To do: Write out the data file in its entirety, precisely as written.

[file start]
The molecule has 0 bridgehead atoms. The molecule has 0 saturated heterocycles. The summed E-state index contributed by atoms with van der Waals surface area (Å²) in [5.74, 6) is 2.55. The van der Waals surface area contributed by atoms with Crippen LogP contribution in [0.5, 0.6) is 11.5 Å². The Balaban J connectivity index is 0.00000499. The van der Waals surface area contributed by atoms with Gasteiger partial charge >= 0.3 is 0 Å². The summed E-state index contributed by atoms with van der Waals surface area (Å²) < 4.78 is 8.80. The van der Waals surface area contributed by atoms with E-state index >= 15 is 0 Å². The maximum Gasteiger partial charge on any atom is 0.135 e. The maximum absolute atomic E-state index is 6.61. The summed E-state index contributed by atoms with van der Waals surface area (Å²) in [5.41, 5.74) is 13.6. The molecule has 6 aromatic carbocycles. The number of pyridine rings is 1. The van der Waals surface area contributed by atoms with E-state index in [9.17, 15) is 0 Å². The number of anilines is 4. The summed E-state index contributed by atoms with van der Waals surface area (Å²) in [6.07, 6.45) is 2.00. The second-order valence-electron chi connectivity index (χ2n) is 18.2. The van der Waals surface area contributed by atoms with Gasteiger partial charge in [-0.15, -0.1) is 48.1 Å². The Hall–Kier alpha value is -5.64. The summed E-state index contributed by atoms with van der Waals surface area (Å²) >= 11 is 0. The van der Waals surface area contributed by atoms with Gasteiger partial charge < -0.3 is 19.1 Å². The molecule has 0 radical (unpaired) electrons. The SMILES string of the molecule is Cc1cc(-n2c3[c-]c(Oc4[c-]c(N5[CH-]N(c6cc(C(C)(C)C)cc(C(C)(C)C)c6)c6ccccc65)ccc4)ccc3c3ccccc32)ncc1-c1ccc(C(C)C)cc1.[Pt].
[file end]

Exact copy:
The molecule has 0 bridgehead atoms. The molecule has 0 saturated heterocycles. The summed E-state index contributed by atoms with van der Waals surface area (Å²) in [5.74, 6) is 2.55. The van der Waals surface area contributed by atoms with Crippen LogP contribution in [0.5, 0.6) is 11.5 Å². The Balaban J connectivity index is 0.00000499. The van der Waals surface area contributed by atoms with Gasteiger partial charge >= 0.3 is 0 Å². The summed E-state index contributed by atoms with van der Waals surface area (Å²) < 4.78 is 8.80. The van der Waals surface area contributed by atoms with E-state index >= 15 is 0 Å². The maximum Gasteiger partial charge on any atom is 0.135 e. The maximum absolute atomic E-state index is 6.61. The summed E-state index contributed by atoms with van der Waals surface area (Å²) in [5.41, 5.74) is 13.6. The molecule has 6 aromatic carbocycles. The number of pyridine rings is 1. The van der Waals surface area contributed by atoms with E-state index in [9.17, 15) is 0 Å². The number of anilines is 4. The summed E-state index contributed by atoms with van der Waals surface area (Å²) in [6.07, 6.45) is 2.00. The second-order valence-electron chi connectivity index (χ2n) is 18.2. The van der Waals surface area contributed by atoms with Gasteiger partial charge in [-0.15, -0.1) is 48.1 Å². The Hall–Kier alpha value is -5.64. The summed E-state index contributed by atoms with van der Waals surface area (Å²) >= 11 is 0. The van der Waals surface area contributed by atoms with Gasteiger partial charge < -0.3 is 19.1 Å². The molecule has 0 radical (unpaired) electrons. The SMILES string of the molecule is Cc1cc(-n2c3[c-]c(Oc4[c-]c(N5[CH-]N(c6cc(C(C)(C)C)cc(C(C)(C)C)c6)c6ccccc65)ccc4)ccc3c3ccccc32)ncc1-c1ccc(C(C)C)cc1.[Pt].